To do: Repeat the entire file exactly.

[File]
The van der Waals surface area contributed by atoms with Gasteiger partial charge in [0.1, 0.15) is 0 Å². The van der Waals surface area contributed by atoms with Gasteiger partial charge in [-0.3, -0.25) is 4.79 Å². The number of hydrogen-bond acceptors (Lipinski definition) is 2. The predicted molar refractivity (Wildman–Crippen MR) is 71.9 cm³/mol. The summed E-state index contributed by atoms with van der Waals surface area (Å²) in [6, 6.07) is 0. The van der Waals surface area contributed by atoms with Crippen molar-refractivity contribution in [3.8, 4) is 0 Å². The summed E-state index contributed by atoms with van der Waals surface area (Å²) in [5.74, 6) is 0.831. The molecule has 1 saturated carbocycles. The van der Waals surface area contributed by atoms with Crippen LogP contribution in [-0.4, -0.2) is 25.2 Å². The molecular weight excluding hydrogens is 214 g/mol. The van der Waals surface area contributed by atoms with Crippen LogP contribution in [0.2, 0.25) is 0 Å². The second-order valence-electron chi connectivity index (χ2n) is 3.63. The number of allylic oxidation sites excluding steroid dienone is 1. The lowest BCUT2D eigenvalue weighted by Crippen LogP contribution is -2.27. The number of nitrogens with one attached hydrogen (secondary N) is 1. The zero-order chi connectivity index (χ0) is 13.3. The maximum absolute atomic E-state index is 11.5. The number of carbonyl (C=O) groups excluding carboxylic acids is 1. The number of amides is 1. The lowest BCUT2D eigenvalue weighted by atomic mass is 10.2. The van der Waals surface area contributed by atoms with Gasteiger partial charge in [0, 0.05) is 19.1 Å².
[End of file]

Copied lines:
The van der Waals surface area contributed by atoms with Gasteiger partial charge in [0.1, 0.15) is 0 Å². The van der Waals surface area contributed by atoms with Gasteiger partial charge in [-0.3, -0.25) is 4.79 Å². The number of hydrogen-bond acceptors (Lipinski definition) is 2. The predicted molar refractivity (Wildman–Crippen MR) is 71.9 cm³/mol. The summed E-state index contributed by atoms with van der Waals surface area (Å²) in [6, 6.07) is 0. The van der Waals surface area contributed by atoms with Crippen molar-refractivity contribution in [3.8, 4) is 0 Å². The summed E-state index contributed by atoms with van der Waals surface area (Å²) in [5.74, 6) is 0.831. The molecule has 1 saturated carbocycles. The van der Waals surface area contributed by atoms with Crippen LogP contribution in [-0.4, -0.2) is 25.2 Å². The molecular weight excluding hydrogens is 214 g/mol. The van der Waals surface area contributed by atoms with Crippen LogP contribution in [0.2, 0.25) is 0 Å². The second-order valence-electron chi connectivity index (χ2n) is 3.63. The number of allylic oxidation sites excluding steroid dienone is 1. The lowest BCUT2D eigenvalue weighted by Crippen LogP contribution is -2.27. The number of nitrogens with one attached hydrogen (secondary N) is 1. The zero-order chi connectivity index (χ0) is 13.3. The maximum absolute atomic E-state index is 11.5. The number of carbonyl (C=O) groups excluding carboxylic acids is 1. The number of amides is 1. The lowest BCUT2D eigenvalue weighted by atomic mass is 10.2. The van der Waals surface area contributed by atoms with Gasteiger partial charge in [0, 0.05) is 19.1 Å².